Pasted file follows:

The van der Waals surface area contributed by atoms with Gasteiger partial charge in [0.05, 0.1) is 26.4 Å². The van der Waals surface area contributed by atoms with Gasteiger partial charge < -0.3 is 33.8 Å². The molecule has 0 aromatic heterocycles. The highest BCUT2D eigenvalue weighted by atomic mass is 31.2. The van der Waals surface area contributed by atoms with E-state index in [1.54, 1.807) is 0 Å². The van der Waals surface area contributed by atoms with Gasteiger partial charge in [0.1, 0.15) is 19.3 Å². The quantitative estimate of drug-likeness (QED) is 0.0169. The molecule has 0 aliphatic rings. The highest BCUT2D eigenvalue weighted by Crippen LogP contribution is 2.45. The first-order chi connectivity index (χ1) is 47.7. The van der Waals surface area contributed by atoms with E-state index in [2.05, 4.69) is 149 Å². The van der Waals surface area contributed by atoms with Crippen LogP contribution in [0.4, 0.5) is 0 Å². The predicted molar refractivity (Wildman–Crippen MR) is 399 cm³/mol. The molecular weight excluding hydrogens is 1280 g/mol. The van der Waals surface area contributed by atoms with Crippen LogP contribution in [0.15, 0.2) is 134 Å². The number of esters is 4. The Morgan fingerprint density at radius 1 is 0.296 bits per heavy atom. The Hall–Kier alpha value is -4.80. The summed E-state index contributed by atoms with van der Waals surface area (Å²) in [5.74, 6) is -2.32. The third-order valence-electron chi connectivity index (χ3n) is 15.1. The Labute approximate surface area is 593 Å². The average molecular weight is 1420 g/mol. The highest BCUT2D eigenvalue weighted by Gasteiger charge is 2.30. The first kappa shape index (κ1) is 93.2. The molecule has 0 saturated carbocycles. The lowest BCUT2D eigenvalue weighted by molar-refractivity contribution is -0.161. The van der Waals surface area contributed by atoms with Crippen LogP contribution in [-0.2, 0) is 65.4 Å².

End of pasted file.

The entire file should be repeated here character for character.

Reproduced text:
The van der Waals surface area contributed by atoms with Gasteiger partial charge in [0.05, 0.1) is 26.4 Å². The van der Waals surface area contributed by atoms with Gasteiger partial charge < -0.3 is 33.8 Å². The molecule has 0 aromatic heterocycles. The highest BCUT2D eigenvalue weighted by atomic mass is 31.2. The van der Waals surface area contributed by atoms with E-state index in [1.54, 1.807) is 0 Å². The van der Waals surface area contributed by atoms with Gasteiger partial charge in [0.1, 0.15) is 19.3 Å². The quantitative estimate of drug-likeness (QED) is 0.0169. The molecule has 0 aliphatic rings. The highest BCUT2D eigenvalue weighted by Crippen LogP contribution is 2.45. The first-order chi connectivity index (χ1) is 47.7. The van der Waals surface area contributed by atoms with E-state index in [2.05, 4.69) is 149 Å². The van der Waals surface area contributed by atoms with Crippen LogP contribution in [0.4, 0.5) is 0 Å². The predicted molar refractivity (Wildman–Crippen MR) is 399 cm³/mol. The molecular weight excluding hydrogens is 1280 g/mol. The van der Waals surface area contributed by atoms with Crippen LogP contribution in [0.15, 0.2) is 134 Å². The number of esters is 4. The Morgan fingerprint density at radius 1 is 0.296 bits per heavy atom. The Hall–Kier alpha value is -4.80. The summed E-state index contributed by atoms with van der Waals surface area (Å²) in [5.74, 6) is -2.32. The third-order valence-electron chi connectivity index (χ3n) is 15.1. The Labute approximate surface area is 593 Å². The average molecular weight is 1420 g/mol. The highest BCUT2D eigenvalue weighted by Gasteiger charge is 2.30. The first kappa shape index (κ1) is 93.2. The molecule has 0 saturated carbocycles. The lowest BCUT2D eigenvalue weighted by molar-refractivity contribution is -0.161. The van der Waals surface area contributed by atoms with Crippen LogP contribution in [-0.2, 0) is 65.4 Å².